How to Design Unprecedented Laboratory Facilities

Paul Erickson, Affiliated Engineers, Inc.
Marisa Keckeisen, ZGF

The new California Air Resources Board (CARB) Southern California Headquarters was designed to be largest, most advanced vehicle emissions testing and research facility in the world. Aligning this project with their mission to protect public health through the reduction of airborne pollutants, CARB consolidated their five existing locations into one remarkably sustainable facility that sets a new standard for energy reductions and greenhouse gas emissions, improves performance and efficiency of operations, and provides a healthy workplace for CARB's 450 employees.

Charged with designing a facility of firsts (i.e., the largest net-zero energy and most advanced vehicle emissions testing facility), the design-build team was tasked with designing a highly innovative, complex facility for which there is no known precedent. Beyond this, the building had to be designed to meet evolving research needs with the capacity to accommodate future vehicle technologies. This required the team to take a novel design approach, working in layers of ambiguity to meet the project's myriad objectives. Using this project as a case study, this presentation will show how to approach complex, first-of-their-kind laboratory projects that require custom solutions, including specialized lab design considerations that embed safety into the facility's foundation, intensive MEP coordination, and how to extend the architectural parti into all corners of the facility, including labs and vehicle testing.

Learning Objectives

  • Understand thought processes and approaches to designing a specialized laboratory with no known precedent;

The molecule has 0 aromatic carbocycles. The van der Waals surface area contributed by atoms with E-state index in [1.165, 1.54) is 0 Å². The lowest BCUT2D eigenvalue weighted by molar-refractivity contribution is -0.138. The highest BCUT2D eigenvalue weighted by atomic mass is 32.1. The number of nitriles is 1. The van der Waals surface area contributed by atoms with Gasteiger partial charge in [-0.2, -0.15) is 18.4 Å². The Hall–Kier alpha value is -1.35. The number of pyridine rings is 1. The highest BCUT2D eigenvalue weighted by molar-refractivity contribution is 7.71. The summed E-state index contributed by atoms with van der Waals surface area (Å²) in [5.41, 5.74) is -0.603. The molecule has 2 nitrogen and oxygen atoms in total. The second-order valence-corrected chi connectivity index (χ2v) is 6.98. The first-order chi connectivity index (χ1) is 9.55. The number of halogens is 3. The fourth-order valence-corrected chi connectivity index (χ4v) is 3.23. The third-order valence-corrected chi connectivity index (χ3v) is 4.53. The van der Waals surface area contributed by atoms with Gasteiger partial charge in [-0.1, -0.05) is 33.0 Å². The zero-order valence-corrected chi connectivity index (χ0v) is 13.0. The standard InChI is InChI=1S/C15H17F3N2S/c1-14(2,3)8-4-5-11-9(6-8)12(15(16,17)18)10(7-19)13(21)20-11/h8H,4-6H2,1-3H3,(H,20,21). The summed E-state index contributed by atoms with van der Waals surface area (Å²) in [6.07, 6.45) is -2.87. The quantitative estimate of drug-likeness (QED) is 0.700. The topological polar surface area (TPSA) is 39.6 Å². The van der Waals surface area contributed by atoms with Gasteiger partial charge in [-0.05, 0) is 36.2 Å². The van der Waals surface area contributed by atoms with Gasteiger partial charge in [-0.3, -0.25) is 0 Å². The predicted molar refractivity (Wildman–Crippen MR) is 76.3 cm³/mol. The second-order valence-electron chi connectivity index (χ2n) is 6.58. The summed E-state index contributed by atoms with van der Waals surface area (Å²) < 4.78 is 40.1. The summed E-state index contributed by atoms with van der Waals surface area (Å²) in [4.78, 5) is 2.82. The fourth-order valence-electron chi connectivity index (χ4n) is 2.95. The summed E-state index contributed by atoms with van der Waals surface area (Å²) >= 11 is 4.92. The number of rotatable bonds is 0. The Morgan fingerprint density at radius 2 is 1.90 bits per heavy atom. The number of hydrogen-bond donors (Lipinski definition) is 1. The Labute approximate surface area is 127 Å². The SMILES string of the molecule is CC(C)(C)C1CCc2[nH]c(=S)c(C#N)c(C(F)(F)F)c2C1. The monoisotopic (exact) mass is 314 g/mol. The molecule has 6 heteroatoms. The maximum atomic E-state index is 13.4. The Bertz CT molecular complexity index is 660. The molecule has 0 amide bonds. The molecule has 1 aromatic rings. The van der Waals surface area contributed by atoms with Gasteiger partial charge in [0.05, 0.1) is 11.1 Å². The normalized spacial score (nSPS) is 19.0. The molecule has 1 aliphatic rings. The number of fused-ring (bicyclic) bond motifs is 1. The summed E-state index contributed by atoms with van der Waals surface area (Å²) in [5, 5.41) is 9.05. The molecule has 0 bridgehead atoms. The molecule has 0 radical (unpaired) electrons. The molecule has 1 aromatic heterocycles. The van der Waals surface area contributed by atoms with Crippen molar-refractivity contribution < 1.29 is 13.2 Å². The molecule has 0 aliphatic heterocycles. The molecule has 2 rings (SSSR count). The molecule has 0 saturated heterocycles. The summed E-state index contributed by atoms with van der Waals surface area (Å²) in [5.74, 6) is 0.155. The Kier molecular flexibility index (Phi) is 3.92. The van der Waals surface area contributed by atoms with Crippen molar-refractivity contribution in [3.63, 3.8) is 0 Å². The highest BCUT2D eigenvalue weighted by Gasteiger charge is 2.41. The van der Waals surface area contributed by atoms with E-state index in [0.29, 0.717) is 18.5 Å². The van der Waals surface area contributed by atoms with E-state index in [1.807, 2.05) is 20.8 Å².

• Have strategies for embedding safety into the holistic design of a laboratory project that utilizes hydrogen, fuels, and other highly flammable chemicals;
  • Know how to translate the overall architecture of the building into laboratories and other testing spaces to create a beautiful industrial environment; and
  • Have an example of how to accommodate complex programmatic requirements, configure them to facilitate efficiency in motion across departments, and balance these needs with high-performance goals.


As AEI's Building Performance Practice Leader, Paul Erickson, LEED AP BD+C, manages the firm's sustainable design services and champions high performance design on projects around the country. Through his leadership and collaboration efforts, Paul has influenced the design of 20 million of square feet of certified LEED projects.

Marisa Keckeisen has experience across a variety of complex projects, including new construction and tenant improvements for higher education, civic, corporate, and healthcare facilities. Her detail-oriented, collaborative approach, and architectural software acumen makes her an asset in the exploration of project opportunities.


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